Dermal route:

The physicochemical properties of the parent substance and its hydrolysis products, such as log Pow, molecular weight and water solubility, do favour dermal absorption. However, as the chemical consists a sa solid/viscous molten mass at room temperature, it has to dissolve into the surface moisture of the skin before uptake can begin. This prerequisite will drastically limit the amount of chemical absorbable when placed in contact to the skin.

The immunological response observed in several skin sensitisation tests using guinea pigs provides evidence that at least small amounts of the substance or its respective hydrolysis product become systemically available following epicutaneous administration. Besides these sensitising effects, acute systemic dermal toxicity testing performed on rats did not reveal that toxicological relevant amounts were absorbed into the systemic circulation. Here, no systemic effects were observed and the LD50 was determined to be greater than 2000 mg/kg bw (limit dose).

 

Distribution

 

Once absorbed into the systemic circulation the parent substance will readily hydrolyse to form the two aforementioned hydrolysis products. In general, due to the water solubility, systemic distribution can be assumed. More specifically, within the systemic circulation it is expected that the hydrolysis products are distributed within the blood stream. Here the transport efficiency to the body tissues is limited by the rate at which the substances cross cell membranes. More specifically, access of the water soluble products to the central nervous system or the testes is likely to be restricted by the blood-brain and blood-testes barriers (Rozman and Klaassen, 1996).

Due to the lacking systemic toxicity of the substance and the emerging hydrolysis products as observed in repeated dose oral toxicity studies, no relevant target organ was identified which could provide further hints towards the distribution profile. Based on the low BCF value, the parent compound and the hydrolysis products have a negligible potential to bioaccumulate in the human body.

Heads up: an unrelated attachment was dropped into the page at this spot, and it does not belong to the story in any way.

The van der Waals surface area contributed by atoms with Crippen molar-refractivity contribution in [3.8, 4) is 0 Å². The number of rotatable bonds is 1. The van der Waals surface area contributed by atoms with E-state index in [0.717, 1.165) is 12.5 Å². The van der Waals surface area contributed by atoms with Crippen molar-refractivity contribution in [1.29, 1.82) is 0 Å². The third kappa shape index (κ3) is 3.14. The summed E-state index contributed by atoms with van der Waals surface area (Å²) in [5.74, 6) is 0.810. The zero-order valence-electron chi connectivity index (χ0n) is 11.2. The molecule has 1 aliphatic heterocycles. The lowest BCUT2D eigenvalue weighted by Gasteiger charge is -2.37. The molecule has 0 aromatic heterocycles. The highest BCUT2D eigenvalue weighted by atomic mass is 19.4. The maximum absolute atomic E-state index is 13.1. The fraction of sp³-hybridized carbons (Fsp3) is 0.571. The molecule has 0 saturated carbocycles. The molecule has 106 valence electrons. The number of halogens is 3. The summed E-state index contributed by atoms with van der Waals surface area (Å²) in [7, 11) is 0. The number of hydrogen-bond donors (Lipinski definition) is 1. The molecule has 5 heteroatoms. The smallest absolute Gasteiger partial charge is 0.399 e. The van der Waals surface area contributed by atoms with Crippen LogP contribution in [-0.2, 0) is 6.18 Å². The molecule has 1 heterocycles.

Metabolism


Based on the chemical structure, the hydrolysis product salicylaldehyde may be metabolized to salicylic acid by Phase I enzymes (e.g. oxidation or reduction of the carbonyl group) aiming to further increase the compound’s hydrophilicity. Here, metabolism to more toxic metabolites cannot completely be excluded. Furthermore, Phase II conjugation reactions are likely to occur which covalently link an endogenous substrate (such as glycine, glucuronic acid etc) to the salicylaldehyde product or the Phase I metabolites in order to ultimately facilitate excretion.

In addition the propylenediamine may be enzymatically degraded by diamine oxidase and will be excreted following Phase II modifications.

 

Excretion

 

Based on the expected biotransformation reactions and the molecular size of the parent molecule and its respective hydrolysis products, it is most likely that the final metabolites are excreted via the urine.

 

3 Summary

Based on its physical-chemical properties particularly water solubility, log Pow and molecular weight, the substance and its hydrolysis products which quickly form under physiological conditions, will most likely be absorbed via the GI tract and become systemically available. Uptake into the systemic circulation following dermal exposure is limited due to the solid nature of the substance at room temperature. Also, based on the appearance as solid/highly viscous molten mass and the very low vapour pressure at ambient temperature it is unlikely that relevant amounts of the substance will become systemically bioavailable via inhalation.

After becoming bioavailable, it is assumed that the substance will circulate within the blood stream. Based on the chemical structure, metabolism by Phase I and Phase II and respective diamine oxidase enzymes may occur and finally the metabolism products will be excreted via the kidney in the urine.

Based on its BCF values neither the parent molecule nor its hydrolysis products are considered to be bioaccumulative.


4 References

 

ECHA (2008), Guidance on information requirements and chemical safety assessment, Chapter R.7c: Endpoint specific guidance.

 

Marquardt H., Schäfer S. (2004). Toxicology. Academic Press,,, 2nd Edition 688-689.

 

Mutschler E., Schäfer-Korting M. (2001) Arzneimittelwirkungen. Lehrbuch der Pharmakologie und Toxikologie. Wissenschaftliche Verlagsgesellschaft, Stuttgart.

 

Rozman K.K., Klaassen C.D. (1996) Absorption, Distribution, and Excretion of Toxicants. In Klaassen C.D. (ed.) Cassarett and Doull's Toxicology: The Basic Science of Poisons. McGraw-Hill, New York.

 

Bonse G., Metzler M. (1978) Biotransformation organischer Fremdsubstanzen. Thieme Verlag, Stuttgart.